or the culinary arts.
When you graduate from vocational training, you'll likely receive a certificate, a diploma or an associate's degree, as there are programs for all. That said, you can also take standalone courses for vocational training. Standalone courses might be anything from solar energy technology to bakery and confectionery to electroplating to poultry farming to stenography.
are widely available for different trade jobs, which are different from actual trade schools . Apprenticeships are for those looking to learn by doing,
and apprenticeships grant workers the security of guaranteed employment for a set length of time with the company that trained them.
What are examples of vocational skills?
There are tons of skills you'll learn via vocational training, and they depend on the type of vocational education you pursue. You may learn skills such as the following:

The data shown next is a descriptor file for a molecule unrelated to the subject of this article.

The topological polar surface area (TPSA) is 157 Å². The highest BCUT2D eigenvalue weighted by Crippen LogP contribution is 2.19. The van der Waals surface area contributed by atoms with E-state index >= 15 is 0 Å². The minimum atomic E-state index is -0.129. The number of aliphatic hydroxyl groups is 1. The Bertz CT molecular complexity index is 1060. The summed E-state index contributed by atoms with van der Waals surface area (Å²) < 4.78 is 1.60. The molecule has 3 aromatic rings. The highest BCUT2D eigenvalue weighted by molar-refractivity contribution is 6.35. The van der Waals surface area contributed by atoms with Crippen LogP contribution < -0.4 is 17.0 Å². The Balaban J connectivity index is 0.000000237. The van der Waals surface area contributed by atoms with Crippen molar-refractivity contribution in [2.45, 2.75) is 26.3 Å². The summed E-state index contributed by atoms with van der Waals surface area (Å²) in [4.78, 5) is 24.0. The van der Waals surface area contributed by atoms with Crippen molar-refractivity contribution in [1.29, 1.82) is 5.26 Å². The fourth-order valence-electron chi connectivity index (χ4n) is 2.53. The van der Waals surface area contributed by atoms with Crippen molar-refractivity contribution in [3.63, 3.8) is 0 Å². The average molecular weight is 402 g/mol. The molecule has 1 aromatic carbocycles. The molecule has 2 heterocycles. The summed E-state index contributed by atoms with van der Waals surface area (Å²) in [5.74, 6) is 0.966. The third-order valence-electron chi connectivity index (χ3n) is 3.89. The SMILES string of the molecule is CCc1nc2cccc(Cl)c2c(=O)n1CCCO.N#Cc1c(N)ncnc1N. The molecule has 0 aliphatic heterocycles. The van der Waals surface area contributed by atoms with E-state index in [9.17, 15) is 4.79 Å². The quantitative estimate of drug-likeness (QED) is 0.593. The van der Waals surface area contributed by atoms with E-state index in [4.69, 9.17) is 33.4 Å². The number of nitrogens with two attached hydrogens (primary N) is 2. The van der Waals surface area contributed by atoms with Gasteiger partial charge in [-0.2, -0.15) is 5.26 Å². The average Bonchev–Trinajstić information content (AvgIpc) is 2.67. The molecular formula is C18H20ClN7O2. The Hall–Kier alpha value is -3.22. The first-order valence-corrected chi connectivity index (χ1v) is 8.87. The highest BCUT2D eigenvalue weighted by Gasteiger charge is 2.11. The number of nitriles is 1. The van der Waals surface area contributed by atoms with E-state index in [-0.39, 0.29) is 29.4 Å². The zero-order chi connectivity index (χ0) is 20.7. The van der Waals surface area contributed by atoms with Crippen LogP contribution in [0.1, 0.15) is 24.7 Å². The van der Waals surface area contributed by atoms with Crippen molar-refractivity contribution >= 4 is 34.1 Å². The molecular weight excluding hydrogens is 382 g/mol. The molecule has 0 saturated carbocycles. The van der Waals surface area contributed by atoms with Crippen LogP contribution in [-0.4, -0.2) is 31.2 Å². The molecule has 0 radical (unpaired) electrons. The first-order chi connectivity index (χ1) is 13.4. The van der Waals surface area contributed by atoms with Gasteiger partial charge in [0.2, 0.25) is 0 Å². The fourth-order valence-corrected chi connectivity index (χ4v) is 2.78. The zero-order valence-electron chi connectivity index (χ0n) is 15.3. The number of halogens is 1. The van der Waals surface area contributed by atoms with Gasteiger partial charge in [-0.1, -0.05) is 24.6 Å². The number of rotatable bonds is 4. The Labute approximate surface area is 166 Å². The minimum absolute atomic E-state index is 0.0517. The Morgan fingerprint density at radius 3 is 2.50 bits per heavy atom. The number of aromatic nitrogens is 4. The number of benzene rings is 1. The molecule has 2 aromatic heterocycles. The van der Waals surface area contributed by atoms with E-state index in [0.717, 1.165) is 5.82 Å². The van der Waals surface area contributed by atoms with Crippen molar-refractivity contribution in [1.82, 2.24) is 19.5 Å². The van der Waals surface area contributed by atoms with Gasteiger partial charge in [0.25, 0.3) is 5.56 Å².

- You may learn to work with your hands (technical skills).
- You'll pick up critical thinking and critical observation skills from working hands on.
- You'll pick up communication skills from having real-world experience.
- Depending on the trade, you may learn computing, coding, design and other UX skills.
- You may learn or hone in on specific skills such as typing or writing.
- Depending on the trade, you may work on specific industry skills such as machining.
- Depending on the trade, you may work on artistic skills, such as an eye for detail or even specific culinary skills.
- You'll learn teamwork from actually putting what you learn into practice together.
- You'll learn problem-solving and conflict-resolution skills, again, from putting what you learn into practice.